The objective of this issue is to introduce the readers of Ergonomics to the unique benefits of a psychophysiological approach. The collecting of physiological data, of course, is not new to the field of ergonomics. For example, the study of circadian rhythms, energy expenditure, and efficiency of movement involve physiological assessment and are clearly relevant to ergonomics. However, as a scientificc approach, psychophysiology attempts to go beyond the correlational relations between physical and physiological responses and to include the study of physiological indicators of subjective states such as perceived task demand,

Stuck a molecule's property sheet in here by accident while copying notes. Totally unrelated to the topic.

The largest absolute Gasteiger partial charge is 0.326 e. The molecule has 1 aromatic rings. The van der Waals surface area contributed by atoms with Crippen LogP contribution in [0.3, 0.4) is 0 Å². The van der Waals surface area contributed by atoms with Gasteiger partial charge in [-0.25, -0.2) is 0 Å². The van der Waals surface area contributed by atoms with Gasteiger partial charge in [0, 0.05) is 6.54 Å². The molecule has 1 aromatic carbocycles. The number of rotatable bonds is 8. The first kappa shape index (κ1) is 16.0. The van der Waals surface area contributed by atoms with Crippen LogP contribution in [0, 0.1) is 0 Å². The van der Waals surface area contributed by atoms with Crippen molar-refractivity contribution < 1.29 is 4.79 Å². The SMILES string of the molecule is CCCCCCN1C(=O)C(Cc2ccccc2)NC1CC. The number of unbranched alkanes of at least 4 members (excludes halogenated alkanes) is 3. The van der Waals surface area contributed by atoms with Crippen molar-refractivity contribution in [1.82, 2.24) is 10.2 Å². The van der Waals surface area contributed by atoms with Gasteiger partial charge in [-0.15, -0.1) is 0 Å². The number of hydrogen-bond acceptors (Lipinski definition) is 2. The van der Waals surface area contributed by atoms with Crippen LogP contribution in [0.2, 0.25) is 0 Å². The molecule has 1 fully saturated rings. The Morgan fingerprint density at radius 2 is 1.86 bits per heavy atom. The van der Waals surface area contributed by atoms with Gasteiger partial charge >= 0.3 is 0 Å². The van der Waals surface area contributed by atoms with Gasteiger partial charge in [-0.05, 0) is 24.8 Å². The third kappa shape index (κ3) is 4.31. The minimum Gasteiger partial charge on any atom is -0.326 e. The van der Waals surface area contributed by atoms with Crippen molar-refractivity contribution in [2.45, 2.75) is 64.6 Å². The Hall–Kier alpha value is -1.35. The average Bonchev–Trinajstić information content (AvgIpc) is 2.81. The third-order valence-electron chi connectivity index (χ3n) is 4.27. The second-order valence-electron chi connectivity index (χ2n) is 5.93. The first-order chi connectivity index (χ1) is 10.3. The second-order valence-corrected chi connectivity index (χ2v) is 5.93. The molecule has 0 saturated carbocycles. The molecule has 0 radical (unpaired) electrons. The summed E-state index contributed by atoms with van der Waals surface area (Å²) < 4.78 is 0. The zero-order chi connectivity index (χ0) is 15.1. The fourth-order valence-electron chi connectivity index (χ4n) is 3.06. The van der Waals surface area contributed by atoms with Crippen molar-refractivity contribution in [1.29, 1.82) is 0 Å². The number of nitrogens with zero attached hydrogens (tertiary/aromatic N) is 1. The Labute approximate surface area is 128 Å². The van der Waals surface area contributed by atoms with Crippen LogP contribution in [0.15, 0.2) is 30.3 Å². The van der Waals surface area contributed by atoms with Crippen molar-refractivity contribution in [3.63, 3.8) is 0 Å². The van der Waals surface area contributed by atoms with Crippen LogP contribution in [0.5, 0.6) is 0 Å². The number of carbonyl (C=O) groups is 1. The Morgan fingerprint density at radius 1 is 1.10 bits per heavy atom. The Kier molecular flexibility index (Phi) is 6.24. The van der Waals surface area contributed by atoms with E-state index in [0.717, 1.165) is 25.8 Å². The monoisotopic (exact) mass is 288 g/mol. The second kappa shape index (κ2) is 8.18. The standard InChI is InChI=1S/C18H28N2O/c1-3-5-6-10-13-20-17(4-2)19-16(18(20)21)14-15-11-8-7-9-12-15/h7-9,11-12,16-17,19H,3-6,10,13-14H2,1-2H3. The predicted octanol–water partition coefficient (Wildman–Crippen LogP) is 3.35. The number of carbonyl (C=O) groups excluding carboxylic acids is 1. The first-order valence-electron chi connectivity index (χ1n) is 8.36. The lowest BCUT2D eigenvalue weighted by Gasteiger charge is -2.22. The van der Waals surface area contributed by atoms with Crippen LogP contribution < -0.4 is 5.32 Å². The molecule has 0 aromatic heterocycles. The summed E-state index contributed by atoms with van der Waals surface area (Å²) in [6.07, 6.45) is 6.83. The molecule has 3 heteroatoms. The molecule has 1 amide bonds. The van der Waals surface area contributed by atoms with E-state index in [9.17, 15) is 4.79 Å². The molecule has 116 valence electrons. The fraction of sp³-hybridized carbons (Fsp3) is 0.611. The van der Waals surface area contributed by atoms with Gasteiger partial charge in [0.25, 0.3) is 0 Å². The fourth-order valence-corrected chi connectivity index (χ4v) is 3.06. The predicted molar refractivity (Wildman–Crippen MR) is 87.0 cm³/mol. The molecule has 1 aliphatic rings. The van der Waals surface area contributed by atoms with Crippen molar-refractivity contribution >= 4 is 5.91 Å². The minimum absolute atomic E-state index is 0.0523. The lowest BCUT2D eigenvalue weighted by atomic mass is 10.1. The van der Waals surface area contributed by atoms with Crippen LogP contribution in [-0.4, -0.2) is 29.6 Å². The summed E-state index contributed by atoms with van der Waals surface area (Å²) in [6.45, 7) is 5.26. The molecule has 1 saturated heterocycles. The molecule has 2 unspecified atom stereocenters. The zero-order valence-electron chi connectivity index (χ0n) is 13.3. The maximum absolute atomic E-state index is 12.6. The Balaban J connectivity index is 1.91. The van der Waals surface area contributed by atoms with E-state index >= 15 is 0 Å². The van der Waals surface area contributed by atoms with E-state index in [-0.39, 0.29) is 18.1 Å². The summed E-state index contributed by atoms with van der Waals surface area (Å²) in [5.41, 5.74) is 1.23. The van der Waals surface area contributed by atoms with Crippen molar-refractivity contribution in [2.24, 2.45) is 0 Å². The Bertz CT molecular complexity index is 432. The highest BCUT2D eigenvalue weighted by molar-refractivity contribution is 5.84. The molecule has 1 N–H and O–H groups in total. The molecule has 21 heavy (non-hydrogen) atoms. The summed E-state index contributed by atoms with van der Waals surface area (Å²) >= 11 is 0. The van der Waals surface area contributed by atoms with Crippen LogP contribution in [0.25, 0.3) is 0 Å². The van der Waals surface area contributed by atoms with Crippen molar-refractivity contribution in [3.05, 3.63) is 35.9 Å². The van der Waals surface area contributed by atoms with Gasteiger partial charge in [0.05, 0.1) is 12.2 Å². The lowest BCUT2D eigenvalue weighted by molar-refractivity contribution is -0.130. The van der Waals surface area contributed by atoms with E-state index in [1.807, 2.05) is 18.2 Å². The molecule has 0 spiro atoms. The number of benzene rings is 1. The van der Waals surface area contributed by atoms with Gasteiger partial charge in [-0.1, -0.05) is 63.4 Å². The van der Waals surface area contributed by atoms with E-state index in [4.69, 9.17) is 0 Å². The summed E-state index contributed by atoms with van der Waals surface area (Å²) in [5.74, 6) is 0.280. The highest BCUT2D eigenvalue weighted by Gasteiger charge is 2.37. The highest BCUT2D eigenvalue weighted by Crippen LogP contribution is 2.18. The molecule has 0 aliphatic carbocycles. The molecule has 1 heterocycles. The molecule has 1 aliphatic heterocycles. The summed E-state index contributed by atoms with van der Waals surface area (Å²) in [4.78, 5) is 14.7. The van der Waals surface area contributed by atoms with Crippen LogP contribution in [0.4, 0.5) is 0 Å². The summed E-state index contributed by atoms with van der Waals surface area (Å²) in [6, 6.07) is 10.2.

alertness and mental effort. Psychophysiology attempts to ask more integrative questions regarding the relations among behavioural, psychological and physiological variables. In addition, psychophysiological
methods and theories emphasize the importance of the nervous
system and how the neural modulation of physiological systems promotes or limits the range of specific behaviours. Thus, within a psychophysiological approach, subjective states such as fatigue and
eOEort may be translated into a measurable neurophysiological substrate that would limit the range of behaviour within the workplace.